But yeah I dont want to get into the tire psi debate but its definetly something thats always on my mind.
Too late, you're already in it.

I run 44 in my LS. On Saturday, when the ambient temp was well north of 100F, I took her on a 55-mile highway jaunt. PSI never went over 50 hot.
 
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Too late, you're already in it.

I run 44 in my LS. On Saturday, when the ambient temp was well north of 100F, I took her on a 55-mile highway jaunt. PSI never went over 50 hot.
It's worth noting to everyone else, as you've demonstrated, that the sidewalls of the tires will get much, much hotter due to rolling resistance when the tires are at the factory recommended pressure than at higher pressures. This will gradually shorten the life of the tire by causing irreversible heat-induced tire degradation, which can eventually lead to a blowout.

At 50psi cold, I see a variation of no more than 3psi on the front tires and 2psi on the rear tires of my Cruze Eco. Granted, those are already "low rolling resistance" tires, so I'm sure this only makes them glide even better. I have a thread in this fuel economy section of the forum where I've started measuring tread depth on all 4 tires with consistent 3,500 mile tire rotations to track both overall tire wear, and wear uniformity.
 

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What I dont do is drive 62mph on an open stretch of freeway all by myself because people having to pass me at 75 mph creates a dangerous situation.
You can get away with 65 mph in the 75 mph zone. Just stay right and they will go around you. No danger for you at all, trust me. Dangerous would be doing that speed in the left lane
 

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On a two lane interstate like 95 through South Carolina, under the 70 mph speed limit makes you a hazard.
I find that extremely hard to believe. You don't HAVE to drive the speed limit. And Its not even illegal in most states until you are 10+ mph under the limit. Just because everyone else drives like an idiot doesnt mean you have to. They've done traffic studies on this, which is why Texas' 85 mph speed limit hike faced opposition. 90% of motorists refuse to drive faster than 80 mph on the highway, regardless of the speed limit. People just arent comfortable doing that. So if your going 65 mph and most people are doing 10 more than that you are hardly a hazard. They just go around you.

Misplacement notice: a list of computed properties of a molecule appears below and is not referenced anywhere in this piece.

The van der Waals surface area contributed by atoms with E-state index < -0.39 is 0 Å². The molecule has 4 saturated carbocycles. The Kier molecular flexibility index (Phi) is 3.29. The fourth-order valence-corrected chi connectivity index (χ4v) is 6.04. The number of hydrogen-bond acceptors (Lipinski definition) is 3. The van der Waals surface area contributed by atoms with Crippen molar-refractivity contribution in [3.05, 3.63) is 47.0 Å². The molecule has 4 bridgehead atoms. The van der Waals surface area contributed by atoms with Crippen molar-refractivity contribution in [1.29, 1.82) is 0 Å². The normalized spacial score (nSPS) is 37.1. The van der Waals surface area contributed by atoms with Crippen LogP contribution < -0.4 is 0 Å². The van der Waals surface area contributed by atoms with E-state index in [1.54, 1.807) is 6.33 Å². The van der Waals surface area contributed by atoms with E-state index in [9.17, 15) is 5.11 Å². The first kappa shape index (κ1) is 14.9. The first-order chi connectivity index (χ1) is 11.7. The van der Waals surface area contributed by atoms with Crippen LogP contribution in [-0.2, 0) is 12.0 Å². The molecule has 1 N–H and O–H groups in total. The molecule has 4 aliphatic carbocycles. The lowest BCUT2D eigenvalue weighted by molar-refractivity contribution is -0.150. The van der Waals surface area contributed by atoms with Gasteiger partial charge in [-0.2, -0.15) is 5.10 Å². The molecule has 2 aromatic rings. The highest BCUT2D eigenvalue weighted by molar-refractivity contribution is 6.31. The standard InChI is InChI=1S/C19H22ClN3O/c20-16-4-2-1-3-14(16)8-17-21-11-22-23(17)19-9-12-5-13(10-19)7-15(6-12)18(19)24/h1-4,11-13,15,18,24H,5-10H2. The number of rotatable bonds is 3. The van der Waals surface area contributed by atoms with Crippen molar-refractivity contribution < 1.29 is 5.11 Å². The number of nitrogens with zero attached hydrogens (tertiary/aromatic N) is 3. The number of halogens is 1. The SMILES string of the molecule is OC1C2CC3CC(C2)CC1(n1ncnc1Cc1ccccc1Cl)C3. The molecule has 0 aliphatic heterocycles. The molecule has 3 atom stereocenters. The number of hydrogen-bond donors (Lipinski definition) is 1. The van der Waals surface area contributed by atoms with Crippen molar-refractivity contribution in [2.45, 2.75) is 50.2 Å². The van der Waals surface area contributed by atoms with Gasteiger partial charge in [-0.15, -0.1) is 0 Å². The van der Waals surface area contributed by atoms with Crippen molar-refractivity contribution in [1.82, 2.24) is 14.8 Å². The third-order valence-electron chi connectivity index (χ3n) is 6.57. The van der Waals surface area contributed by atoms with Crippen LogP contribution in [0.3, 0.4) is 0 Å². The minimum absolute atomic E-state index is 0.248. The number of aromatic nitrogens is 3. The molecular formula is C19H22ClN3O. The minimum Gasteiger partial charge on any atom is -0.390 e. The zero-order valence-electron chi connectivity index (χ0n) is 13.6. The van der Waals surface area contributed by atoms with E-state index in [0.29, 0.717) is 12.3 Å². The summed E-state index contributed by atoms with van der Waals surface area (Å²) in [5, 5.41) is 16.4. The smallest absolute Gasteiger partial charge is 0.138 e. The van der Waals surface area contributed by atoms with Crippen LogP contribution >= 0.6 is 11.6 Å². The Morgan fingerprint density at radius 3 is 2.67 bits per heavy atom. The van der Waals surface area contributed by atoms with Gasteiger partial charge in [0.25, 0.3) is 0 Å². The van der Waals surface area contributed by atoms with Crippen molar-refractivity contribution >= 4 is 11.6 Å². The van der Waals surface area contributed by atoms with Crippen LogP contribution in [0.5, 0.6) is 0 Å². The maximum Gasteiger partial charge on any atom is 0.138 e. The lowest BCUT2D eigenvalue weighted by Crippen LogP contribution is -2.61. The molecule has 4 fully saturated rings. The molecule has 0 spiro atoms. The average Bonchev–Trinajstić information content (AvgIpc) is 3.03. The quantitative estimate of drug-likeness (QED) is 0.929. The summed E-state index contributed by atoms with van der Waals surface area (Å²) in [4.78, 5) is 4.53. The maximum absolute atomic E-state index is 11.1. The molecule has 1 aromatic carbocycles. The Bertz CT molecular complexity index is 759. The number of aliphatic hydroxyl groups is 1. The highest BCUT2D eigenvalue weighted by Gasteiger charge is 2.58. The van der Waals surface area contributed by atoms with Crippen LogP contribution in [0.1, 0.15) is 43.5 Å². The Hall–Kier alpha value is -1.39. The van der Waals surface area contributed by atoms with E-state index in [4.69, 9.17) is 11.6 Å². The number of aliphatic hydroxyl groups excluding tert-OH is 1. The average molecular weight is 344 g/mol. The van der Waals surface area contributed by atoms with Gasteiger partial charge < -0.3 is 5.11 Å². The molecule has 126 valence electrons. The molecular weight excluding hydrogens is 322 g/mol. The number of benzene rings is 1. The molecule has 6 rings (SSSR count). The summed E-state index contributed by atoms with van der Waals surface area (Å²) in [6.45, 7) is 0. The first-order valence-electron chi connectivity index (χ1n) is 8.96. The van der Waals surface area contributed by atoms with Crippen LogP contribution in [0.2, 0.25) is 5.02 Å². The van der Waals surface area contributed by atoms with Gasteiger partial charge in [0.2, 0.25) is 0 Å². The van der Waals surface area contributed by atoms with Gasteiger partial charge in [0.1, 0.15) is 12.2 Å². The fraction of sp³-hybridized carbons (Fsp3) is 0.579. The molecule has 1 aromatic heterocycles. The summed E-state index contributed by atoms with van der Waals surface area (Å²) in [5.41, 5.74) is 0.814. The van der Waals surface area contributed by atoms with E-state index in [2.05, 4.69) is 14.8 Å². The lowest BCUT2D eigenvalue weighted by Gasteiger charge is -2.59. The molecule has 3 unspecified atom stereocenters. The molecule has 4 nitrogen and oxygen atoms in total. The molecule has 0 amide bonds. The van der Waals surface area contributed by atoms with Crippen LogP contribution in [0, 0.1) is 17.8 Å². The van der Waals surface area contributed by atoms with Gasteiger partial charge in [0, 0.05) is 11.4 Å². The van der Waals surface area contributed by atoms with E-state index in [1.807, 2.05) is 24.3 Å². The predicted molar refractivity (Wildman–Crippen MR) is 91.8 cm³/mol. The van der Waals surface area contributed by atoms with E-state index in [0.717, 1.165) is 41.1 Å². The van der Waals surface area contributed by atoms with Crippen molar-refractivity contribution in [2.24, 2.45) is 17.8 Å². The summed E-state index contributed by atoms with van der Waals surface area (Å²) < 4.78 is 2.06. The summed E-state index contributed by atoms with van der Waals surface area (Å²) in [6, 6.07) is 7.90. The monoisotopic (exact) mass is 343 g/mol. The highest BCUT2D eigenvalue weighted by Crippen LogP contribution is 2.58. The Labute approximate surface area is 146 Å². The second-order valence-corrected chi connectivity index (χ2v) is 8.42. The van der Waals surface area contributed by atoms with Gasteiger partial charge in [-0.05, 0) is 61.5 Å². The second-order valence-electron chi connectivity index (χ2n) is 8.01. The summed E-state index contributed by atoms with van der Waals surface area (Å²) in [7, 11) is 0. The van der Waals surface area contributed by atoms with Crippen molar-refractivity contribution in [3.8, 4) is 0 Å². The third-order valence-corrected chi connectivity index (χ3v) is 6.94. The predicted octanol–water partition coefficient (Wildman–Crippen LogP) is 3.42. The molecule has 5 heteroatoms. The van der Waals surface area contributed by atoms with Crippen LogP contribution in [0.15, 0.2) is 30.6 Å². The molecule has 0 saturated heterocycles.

And yeah, I live on the east coast and put up with the bullshit of the NJ Turnpike, where people race Audis because cops don't pull anyone over under 80. Speed limits really don't matter that much anywhere. People drive how they want.
 

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On a two lane interstate like 95 through South Carolina, under the 70 mph speed limit makes you a hazard.
And on many other two lane urban interstates throughout the country. Sometimes I feel that driving the posted speed limit in the right lane on C-470 around Denver makes me a road hazard.
 

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Discussion Starter · #20 ·
Must be nice to have commutes that allow that kind of mileage. But I'm happy with the 41-42 I'm getting so far. I'm sure it'll increase a little as the temps warm up and the car breaks in more though. Still under 1500 miles here.
Have faith your cruze will come around. I started out at about the same mpg the first couple thousand miles but this was in Idaho winter weather. Now that my chevy is at 15k miles and spring has arrived my eco is really starting to cruze litterally.